KANSAS CITY -- As Melvin Ejim, DeAndre Kane and a bandaged Georges Niang -- he took an elbow to the right eye -- walked off the podium, each player gave Fred Hoiberg a fist bump minutes after they’d punched Kansas in the mouth.
On Friday night, the Good Iowa State Cyclones showed up. That’s the group that might deserve a space in the Final Four of your office pool bracket. That’s the team that can turn the basketball court into a canvas with strokes of beautiful basketball that paint the picture of a program with a ceiling that keeps getting higher.
That’s also the squad that’s not always fortunate enough to see its three best players excel and avoid foul trouble on the same night. That’s when the Unpredictable Iowa State Cyclones arrive. That’s the team that lost four of five in January.
In the Sprint Center, however, Iowa State outplayed Kansas during a 94-83 win in the Big 12 tournament semifinals Friday to set up the program’s second conference tournament title game appearance, and first since the Cyclones won the championship in 2000.
At the final buzzer, the Cyclones weren’t sure whom they’d face, but they knew how they’d reached Saturday’s finale. This vital trio of talent -- Kane, Ejim and Niang -- had pushed the program into the title game.
“I think every day we play, we bring it,” Ejim said. “The chance of us three playing well is increasing and when guys that come off the bench, like Dustin [Hogue], are playing well, Monte [Morris] is playing, Daniel [Edozie] comes off and gives us some vital minutes, it shows how versatile this team is, how many weapons we have and how hard we are to beat when we're all clicking. We're doing a real good job and we're really rolling right now, and I think that it's just going to continue to go in that direction.”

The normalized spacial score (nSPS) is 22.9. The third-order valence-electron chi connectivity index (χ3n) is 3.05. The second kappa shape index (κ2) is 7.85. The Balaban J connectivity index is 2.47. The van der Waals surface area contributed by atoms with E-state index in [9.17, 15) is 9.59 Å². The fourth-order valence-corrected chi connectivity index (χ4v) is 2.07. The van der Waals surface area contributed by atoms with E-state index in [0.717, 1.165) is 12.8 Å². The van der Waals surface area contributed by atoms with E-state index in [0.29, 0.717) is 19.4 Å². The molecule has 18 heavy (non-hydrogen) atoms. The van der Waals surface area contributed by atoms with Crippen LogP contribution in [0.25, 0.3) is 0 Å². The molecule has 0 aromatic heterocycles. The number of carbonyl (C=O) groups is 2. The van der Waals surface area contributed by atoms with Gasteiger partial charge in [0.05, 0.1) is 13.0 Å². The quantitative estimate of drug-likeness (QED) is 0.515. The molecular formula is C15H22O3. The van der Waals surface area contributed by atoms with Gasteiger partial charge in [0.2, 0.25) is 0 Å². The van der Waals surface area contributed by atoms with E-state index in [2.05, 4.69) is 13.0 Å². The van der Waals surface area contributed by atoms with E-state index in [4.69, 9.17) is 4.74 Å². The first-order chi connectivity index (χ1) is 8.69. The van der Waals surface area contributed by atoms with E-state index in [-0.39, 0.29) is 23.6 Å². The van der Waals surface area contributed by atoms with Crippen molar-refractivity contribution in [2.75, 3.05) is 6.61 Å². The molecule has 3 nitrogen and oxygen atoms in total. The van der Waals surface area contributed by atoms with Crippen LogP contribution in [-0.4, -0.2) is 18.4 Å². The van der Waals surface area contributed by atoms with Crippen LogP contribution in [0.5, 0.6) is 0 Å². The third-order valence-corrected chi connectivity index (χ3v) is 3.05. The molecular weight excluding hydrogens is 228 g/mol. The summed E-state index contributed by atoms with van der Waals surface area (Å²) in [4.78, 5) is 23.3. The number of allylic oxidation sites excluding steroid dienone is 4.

With simple layups, Niang (game-high 25 points) hammered a Kansas interior defense that needs injured center Joel Embiid to return soon. Kane (20 points, six rebounds, six assists, two steals, 5-for-6 from the 3-point line) allowed the shots to come while the Jayhawks were conflicted by matchups against players who can all shoot and slash. Ejim, the Big 12 player of the year, had a quiet 19 points, five rebounds and two steals.
“We like the run and gun,” Kane said. “We like to get up and down the court. Anybody can bring it up.”
In all, the threesome collected 64 points. And they were also responsible for a defensive effort that limited Andrew Wiggins to a 7-for-21 outing and contained the Jayhawks to a 4-for-15 effort from the 3-point line.
It wasn’t just Ejim, Niang and Kane, though. It rarely is.
Morris and Hogue finished with double figures. And it’s always easier to win when you hit 11 3-pointers. The Cyclones scored 1.25 points per possession against the Jayhawks and they outscored them 41-18 outside the paint, according to ESPN Stats & Info.
Ejim, Niang and Kane, however, were the conductors of the ensemble.
When that happens, Hilton Magic happens. Even in Kansas City.
“Well obviously, we play through those guys,” Hoiberg said. “They’re all guys that are capable of handling the load on the offensive end. All of them can create a mismatch out there. And I’ll tell you the thing I’ve been most impressed with is that they recognize mismatches out there on the floor.”
But talk to any Iowa State fan and they’ll tell you about their fears and nightmares. They’ll tell you what they’ve seen. They’ll talk about the times this season that the trio became a duo or an individual to the detriment of the program.
During that Jan. 13 loss to Kansas, Niang (4-for-20) went missing. Five days later, Kane went 3-for-12 in a loss to Texas. Ejim went 3-for-14 in a loss to Baylor in early March.
And those are just examples from some of the losses. There’s a distinct difference in Iowa State’s performances when only one of those leaders struggles.
And there’s an elevation that’s displayed when they’re all flowing.
“I think we're very good going forward when all three of us make great contributions,” said Niang, who sported a Band-Aid over his right eye after Kansas guard Brannen Greene accidentally elbowed him in the second half.
That was clear Friday. On that day, the Jayhawks couldn’t touch them.
And the truth is that few teams will Saturday or beyond if this continues.
It’s the “if” part, however, that worries the Cyclones faithful.